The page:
5 items from 2016
Elle Fanning got her start in the business — and her SAG card — before the age of 3, when Jessie Nelson, the director of “I Am Sam,” starring 7-year-old Dakota Fanning and Sean Penn, needed someone to play Dakota’s sister in a flashback. Recruiting Elle for that role was a no-brainer. Fifteen years later, she’s emerged as one of the most exciting and consistently compelling actors of her generation, tackling indie dramas (“Somewhere,” “Ginger & Rosa”), blockbusters (“Maleficent”) … and whatever the heck “The Neon Demon” was.
Mark Williams & Sara Hirakawa for Variety
Fanning was only 16 when she shot that twisted, lurid film from Nicolas Winding Refn. If fact, she was too young to see it in theaters. “The Neon Demon” caused a divisive reaction from audiences when it premiered at this year’s Cannes Film Festival.
Fanning, now 18, is taking the response to the film with grace. “Some amazing movies have been torn apart [in Cannes],” she notes. »
- Jenelle Riley
(Photo by Alberto E. Rodriguez/Getty Images for Disney)
Two-time Academy Award nominee Naomi Watts (Divergent series, The Impossible) and rising superstar Daisy Ridley (Star Wars VII: The Force Awakens) are in final negotiations to star in Ophelia, the highly-anticipated and dynamic reimagining of Shakespeare’s “Hamlet” focusing on the untold story of Ophelia’s (Ridley) tragic romance with the prince and her relationship with his mother Queen Gertrude (Watts), it was announced today by Covert Media’s CEO Paul Hanson.
To be directed by Claire McCarthy (The Waiting City), Ophelia is based on the award winning novel by Lisa Klein and adapted for the screen by the acclaimed and award-winning writer Semi Chellas (“Mad Men,” “The Eleventh Hour”).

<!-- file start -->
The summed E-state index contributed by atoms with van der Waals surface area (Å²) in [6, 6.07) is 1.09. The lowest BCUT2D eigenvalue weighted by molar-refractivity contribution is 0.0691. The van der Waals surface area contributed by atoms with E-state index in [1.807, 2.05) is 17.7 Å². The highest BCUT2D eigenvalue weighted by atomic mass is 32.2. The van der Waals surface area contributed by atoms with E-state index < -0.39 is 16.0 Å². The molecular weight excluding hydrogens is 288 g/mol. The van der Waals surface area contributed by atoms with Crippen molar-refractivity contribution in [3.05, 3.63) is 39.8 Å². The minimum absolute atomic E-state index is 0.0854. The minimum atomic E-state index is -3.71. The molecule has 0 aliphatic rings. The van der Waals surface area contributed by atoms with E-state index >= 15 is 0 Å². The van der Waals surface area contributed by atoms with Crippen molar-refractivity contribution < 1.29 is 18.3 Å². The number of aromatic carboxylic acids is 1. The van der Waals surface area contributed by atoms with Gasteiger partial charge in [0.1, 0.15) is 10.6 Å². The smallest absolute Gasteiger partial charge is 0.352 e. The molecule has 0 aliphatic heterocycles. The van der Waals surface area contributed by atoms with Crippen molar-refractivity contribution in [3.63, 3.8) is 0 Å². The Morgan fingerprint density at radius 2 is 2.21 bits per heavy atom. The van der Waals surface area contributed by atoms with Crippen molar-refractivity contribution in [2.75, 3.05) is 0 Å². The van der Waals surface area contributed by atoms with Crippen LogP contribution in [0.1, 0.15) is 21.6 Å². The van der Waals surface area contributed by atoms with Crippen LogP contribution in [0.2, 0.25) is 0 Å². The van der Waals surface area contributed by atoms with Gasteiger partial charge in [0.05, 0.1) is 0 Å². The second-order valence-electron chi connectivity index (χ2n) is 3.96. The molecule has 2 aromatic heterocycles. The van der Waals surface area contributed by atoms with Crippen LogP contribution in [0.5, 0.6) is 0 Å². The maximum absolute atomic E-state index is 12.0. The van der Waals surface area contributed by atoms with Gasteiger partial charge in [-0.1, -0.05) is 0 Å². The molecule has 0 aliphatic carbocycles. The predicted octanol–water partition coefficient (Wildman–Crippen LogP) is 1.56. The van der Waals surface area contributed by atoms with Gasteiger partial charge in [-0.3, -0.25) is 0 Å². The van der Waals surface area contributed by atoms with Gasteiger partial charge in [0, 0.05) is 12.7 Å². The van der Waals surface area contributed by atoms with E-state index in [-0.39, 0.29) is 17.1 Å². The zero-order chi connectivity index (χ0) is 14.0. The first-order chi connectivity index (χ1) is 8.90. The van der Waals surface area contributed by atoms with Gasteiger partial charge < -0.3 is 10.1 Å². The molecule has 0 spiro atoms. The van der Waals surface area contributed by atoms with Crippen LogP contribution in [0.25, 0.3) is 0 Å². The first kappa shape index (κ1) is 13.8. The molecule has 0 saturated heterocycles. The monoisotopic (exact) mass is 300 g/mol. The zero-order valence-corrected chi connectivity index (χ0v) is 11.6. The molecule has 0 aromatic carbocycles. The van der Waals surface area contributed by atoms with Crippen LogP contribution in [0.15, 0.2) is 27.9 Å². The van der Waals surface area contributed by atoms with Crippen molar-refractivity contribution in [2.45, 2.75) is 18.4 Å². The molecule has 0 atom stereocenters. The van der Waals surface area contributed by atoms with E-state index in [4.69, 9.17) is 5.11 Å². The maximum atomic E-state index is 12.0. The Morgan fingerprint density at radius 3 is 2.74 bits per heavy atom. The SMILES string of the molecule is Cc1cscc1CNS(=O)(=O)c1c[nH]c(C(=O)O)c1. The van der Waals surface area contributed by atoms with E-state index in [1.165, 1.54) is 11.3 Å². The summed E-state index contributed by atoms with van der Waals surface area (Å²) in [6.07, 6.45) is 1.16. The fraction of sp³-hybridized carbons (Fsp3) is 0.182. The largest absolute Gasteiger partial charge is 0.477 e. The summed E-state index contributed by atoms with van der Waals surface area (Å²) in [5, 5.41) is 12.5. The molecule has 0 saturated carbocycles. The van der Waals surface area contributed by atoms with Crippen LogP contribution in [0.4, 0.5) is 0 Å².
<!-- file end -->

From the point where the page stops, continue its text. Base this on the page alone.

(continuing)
“Ophelia is brimming with youth-fueled charisma, exploring the nature of true love and beauty, and I’m so excited to bring this fresh mythic spin to Hamlet from a female perspective, »
- Michelle McCue
Watts will play therapist Jean Holloway, a woman who begins to develop dangerous relationships with people who are involved in her patients’ lives, in the 10-episode season of the one-hour thriller. “Fifty Shades of Grey” helmer Sam Taylor-Johnson is directing the first two episodes of the series, created by Rubin. Rubin will exec produce with Watts, Liza Chasin, and Working Title’s Tim Bevan, Eric Fellner and TV chief Andrew Stearn.
Watts is currently starring in the drama “Demolition” opposite Jake Gyllenhaal. She also recently filmed “About Ray” with Susan Sarandon and Elle Fanning; Gus Van Sant’s “Sea of Trees” with Matthew McConaughey; Colin Trevorrow’s “The Book of Henry”; and the psychological thriller “Shut In.” She will next star in Destin Daniel Cretton’s “The Glass Castle »
- Variety Staff
As previously reported, from Sierra Affinity the company pre-bought Ethan Hawke thriller 24 Hours To Live about an assassin who seeks redemption after being given a second chance at life.
Bloom’s crime-comedy Suburbicon, one of the hottest properties at the Efm, will see Clooney direct Matt Damon, Julianne Moore and Josh Brolin in the story of a quiet 1950’s family town called Suburbicon where the best and worst of humanity is reflected through the deeds of seemingly ordinary people.
When a home invasion turns deadly, a picture-perfect »
- email@example.com (Andreas Wiseman)
Tomboy, A Revenger’s Tale
Director: Walter Hill
Following a remarkable year in cinematic transgender representation with films like Sean Baker’s Tangerine, Tom Hooper’s The Danish Girl, and Gaby Dellal’s About Ray, not to mention prolific public figures such as Caitlyn Jenner and Laverne Cox maintaining notable visibility, positive depictions of the transgender community have marked 2015 as a watershed year. But not unlike the first wave queer theory which bitterly criticized historically negative depictions of Lgbt characters prior to the early 90s New Queer Cinema movement, Trans representation is under increased scrutiny, which results in severe cultural policing. One of the reasons we fail to see queer characters utilized in contemporary genre film is due to an exploitative history we’ve been unable to divorce ourselves from, those unseemly memories of demeaning cinematic representation. Comedy and horror were once the only ‘low »
- Nicholas Bell
5 items from 2016
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